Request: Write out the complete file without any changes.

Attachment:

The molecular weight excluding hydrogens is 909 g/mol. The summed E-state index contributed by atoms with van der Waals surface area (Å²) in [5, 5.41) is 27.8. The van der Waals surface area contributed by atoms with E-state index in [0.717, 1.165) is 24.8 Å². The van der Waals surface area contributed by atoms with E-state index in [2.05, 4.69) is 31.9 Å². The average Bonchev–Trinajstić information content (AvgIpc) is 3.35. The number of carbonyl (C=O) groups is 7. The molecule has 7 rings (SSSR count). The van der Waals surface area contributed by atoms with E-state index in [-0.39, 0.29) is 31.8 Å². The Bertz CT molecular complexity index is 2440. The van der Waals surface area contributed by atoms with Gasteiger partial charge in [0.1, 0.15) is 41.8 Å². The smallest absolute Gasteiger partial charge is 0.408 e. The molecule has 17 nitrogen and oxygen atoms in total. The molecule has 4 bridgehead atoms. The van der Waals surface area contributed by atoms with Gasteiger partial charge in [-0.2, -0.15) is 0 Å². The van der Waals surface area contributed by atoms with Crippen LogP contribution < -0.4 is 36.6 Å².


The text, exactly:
The molecular weight excluding hydrogens is 909 g/mol. The summed E-state index contributed by atoms with van der Waals surface area (Å²) in [5, 5.41) is 27.8. The van der Waals surface area contributed by atoms with E-state index in [0.717, 1.165) is 24.8 Å². The van der Waals surface area contributed by atoms with E-state index in [2.05, 4.69) is 31.9 Å². The average Bonchev–Trinajstić information content (AvgIpc) is 3.35. The number of carbonyl (C=O) groups is 7. The molecule has 7 rings (SSSR count). The van der Waals surface area contributed by atoms with E-state index in [-0.39, 0.29) is 31.8 Å². The Bertz CT molecular complexity index is 2440. The van der Waals surface area contributed by atoms with Gasteiger partial charge in [0.1, 0.15) is 41.8 Å². The smallest absolute Gasteiger partial charge is 0.408 e. The molecule has 17 nitrogen and oxygen atoms in total. The molecule has 4 bridgehead atoms. The van der Waals surface area contributed by atoms with Gasteiger partial charge in [-0.2, -0.15) is 0 Å². The van der Waals surface area contributed by atoms with Crippen LogP contribution < -0.4 is 36.6 Å².